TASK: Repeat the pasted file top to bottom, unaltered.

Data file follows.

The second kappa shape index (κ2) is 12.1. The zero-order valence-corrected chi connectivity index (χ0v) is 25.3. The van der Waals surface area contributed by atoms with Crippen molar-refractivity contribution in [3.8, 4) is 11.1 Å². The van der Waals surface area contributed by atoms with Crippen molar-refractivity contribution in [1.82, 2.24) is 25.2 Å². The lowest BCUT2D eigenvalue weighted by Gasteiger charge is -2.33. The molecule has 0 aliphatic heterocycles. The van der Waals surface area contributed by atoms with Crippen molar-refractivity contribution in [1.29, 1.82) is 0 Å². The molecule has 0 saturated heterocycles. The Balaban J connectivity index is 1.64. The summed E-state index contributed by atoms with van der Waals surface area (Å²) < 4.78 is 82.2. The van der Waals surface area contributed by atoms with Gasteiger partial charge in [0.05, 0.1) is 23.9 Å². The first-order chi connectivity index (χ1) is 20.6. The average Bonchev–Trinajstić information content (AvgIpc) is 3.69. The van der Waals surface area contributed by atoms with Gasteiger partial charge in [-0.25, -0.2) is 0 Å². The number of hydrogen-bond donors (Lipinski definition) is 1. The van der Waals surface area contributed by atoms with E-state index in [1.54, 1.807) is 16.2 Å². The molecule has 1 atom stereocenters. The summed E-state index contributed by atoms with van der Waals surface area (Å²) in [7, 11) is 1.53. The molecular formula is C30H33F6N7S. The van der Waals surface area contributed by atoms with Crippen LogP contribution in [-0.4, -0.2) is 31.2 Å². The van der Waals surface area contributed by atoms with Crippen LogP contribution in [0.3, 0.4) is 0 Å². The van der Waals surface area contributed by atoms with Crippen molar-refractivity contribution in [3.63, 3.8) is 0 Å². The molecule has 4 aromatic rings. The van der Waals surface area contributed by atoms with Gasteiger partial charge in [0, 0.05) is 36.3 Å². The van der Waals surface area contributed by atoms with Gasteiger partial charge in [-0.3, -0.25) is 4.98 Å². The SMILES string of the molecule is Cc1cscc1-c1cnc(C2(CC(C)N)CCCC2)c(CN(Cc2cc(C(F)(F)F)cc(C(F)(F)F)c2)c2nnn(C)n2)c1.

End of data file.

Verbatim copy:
The second kappa shape index (κ2) is 12.1. The zero-order valence-corrected chi connectivity index (χ0v) is 25.3. The van der Waals surface area contributed by atoms with Crippen molar-refractivity contribution in [3.8, 4) is 11.1 Å². The van der Waals surface area contributed by atoms with Crippen molar-refractivity contribution in [1.82, 2.24) is 25.2 Å². The lowest BCUT2D eigenvalue weighted by Gasteiger charge is -2.33. The molecule has 0 aliphatic heterocycles. The van der Waals surface area contributed by atoms with Crippen molar-refractivity contribution in [1.29, 1.82) is 0 Å². The molecule has 0 saturated heterocycles. The Balaban J connectivity index is 1.64. The summed E-state index contributed by atoms with van der Waals surface area (Å²) < 4.78 is 82.2. The van der Waals surface area contributed by atoms with Gasteiger partial charge in [0.05, 0.1) is 23.9 Å². The first-order chi connectivity index (χ1) is 20.6. The average Bonchev–Trinajstić information content (AvgIpc) is 3.69. The van der Waals surface area contributed by atoms with Gasteiger partial charge in [-0.25, -0.2) is 0 Å². The number of hydrogen-bond donors (Lipinski definition) is 1. The van der Waals surface area contributed by atoms with E-state index in [1.54, 1.807) is 16.2 Å². The molecule has 1 atom stereocenters. The summed E-state index contributed by atoms with van der Waals surface area (Å²) in [7, 11) is 1.53. The molecular formula is C30H33F6N7S. The van der Waals surface area contributed by atoms with Crippen LogP contribution in [-0.4, -0.2) is 31.2 Å². The van der Waals surface area contributed by atoms with Crippen LogP contribution in [0.3, 0.4) is 0 Å². The van der Waals surface area contributed by atoms with Crippen molar-refractivity contribution in [3.63, 3.8) is 0 Å². The molecule has 4 aromatic rings. The van der Waals surface area contributed by atoms with Gasteiger partial charge in [0, 0.05) is 36.3 Å². The van der Waals surface area contributed by atoms with Gasteiger partial charge in [-0.3, -0.25) is 4.98 Å². The SMILES string of the molecule is Cc1cscc1-c1cnc(C2(CC(C)N)CCCC2)c(CN(Cc2cc(C(F)(F)F)cc(C(F)(F)F)c2)c2nnn(C)n2)c1.